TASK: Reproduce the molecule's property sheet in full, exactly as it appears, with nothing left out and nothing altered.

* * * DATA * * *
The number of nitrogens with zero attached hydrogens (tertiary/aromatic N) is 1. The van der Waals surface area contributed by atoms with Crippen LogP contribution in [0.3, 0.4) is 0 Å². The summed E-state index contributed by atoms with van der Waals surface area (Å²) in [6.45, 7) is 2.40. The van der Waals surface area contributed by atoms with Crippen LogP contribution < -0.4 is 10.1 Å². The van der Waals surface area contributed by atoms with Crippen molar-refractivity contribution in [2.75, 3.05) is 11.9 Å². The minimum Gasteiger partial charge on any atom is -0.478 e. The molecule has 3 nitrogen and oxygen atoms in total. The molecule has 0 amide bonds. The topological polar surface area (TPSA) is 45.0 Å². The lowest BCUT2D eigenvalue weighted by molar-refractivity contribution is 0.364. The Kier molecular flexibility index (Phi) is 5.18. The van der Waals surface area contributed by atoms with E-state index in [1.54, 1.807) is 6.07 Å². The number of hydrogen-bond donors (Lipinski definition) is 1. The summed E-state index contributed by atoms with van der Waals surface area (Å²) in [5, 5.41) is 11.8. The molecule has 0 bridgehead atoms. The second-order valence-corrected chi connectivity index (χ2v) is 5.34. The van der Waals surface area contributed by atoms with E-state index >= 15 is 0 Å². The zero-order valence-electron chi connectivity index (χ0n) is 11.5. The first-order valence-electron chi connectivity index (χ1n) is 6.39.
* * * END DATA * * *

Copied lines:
The number of nitrogens with zero attached hydrogens (tertiary/aromatic N) is 1. The van der Waals surface area contributed by atoms with Crippen LogP contribution in [0.3, 0.4) is 0 Å². The summed E-state index contributed by atoms with van der Waals surface area (Å²) in [6.45, 7) is 2.40. The van der Waals surface area contributed by atoms with Crippen LogP contribution < -0.4 is 10.1 Å². The van der Waals surface area contributed by atoms with Crippen molar-refractivity contribution in [2.75, 3.05) is 11.9 Å². The minimum Gasteiger partial charge on any atom is -0.478 e. The molecule has 3 nitrogen and oxygen atoms in total. The molecule has 0 amide bonds. The topological polar surface area (TPSA) is 45.0 Å². The lowest BCUT2D eigenvalue weighted by molar-refractivity contribution is 0.364. The Kier molecular flexibility index (Phi) is 5.18. The van der Waals surface area contributed by atoms with E-state index in [1.54, 1.807) is 6.07 Å². The number of hydrogen-bond donors (Lipinski definition) is 1. The summed E-state index contributed by atoms with van der Waals surface area (Å²) in [5, 5.41) is 11.8. The molecule has 0 bridgehead atoms. The second-order valence-corrected chi connectivity index (χ2v) is 5.34. The van der Waals surface area contributed by atoms with E-state index >= 15 is 0 Å². The zero-order valence-electron chi connectivity index (χ0n) is 11.5. The first-order valence-electron chi connectivity index (χ1n) is 6.39.